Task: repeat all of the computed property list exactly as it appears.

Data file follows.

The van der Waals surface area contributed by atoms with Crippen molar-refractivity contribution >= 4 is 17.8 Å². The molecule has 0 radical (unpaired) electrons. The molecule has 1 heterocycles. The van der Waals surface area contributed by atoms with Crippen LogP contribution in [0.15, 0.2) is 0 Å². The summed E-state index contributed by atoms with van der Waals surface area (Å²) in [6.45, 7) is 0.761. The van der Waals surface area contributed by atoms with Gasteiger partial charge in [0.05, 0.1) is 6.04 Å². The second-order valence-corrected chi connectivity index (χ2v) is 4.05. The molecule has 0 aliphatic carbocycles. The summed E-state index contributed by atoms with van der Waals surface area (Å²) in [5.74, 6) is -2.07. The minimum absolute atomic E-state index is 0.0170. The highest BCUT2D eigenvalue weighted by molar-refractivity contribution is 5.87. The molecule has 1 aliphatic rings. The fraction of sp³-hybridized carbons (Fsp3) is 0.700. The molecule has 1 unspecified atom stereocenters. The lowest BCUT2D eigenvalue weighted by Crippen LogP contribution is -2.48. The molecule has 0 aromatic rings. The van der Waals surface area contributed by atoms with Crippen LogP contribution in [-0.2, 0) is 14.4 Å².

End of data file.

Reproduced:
The van der Waals surface area contributed by atoms with Crippen molar-refractivity contribution >= 4 is 17.8 Å². The molecule has 0 radical (unpaired) electrons. The molecule has 1 heterocycles. The van der Waals surface area contributed by atoms with Crippen LogP contribution in [0.15, 0.2) is 0 Å². The summed E-state index contributed by atoms with van der Waals surface area (Å²) in [6.45, 7) is 0.761. The van der Waals surface area contributed by atoms with Gasteiger partial charge in [0.05, 0.1) is 6.04 Å². The second-order valence-corrected chi connectivity index (χ2v) is 4.05. The molecule has 0 aliphatic carbocycles. The summed E-state index contributed by atoms with van der Waals surface area (Å²) in [5.74, 6) is -2.07. The minimum absolute atomic E-state index is 0.0170. The highest BCUT2D eigenvalue weighted by molar-refractivity contribution is 5.87. The molecule has 1 aliphatic rings. The fraction of sp³-hybridized carbons (Fsp3) is 0.700. The molecule has 1 unspecified atom stereocenters. The lowest BCUT2D eigenvalue weighted by Crippen LogP contribution is -2.48. The molecule has 0 aromatic rings. The van der Waals surface area contributed by atoms with Crippen LogP contribution in [-0.2, 0) is 14.4 Å².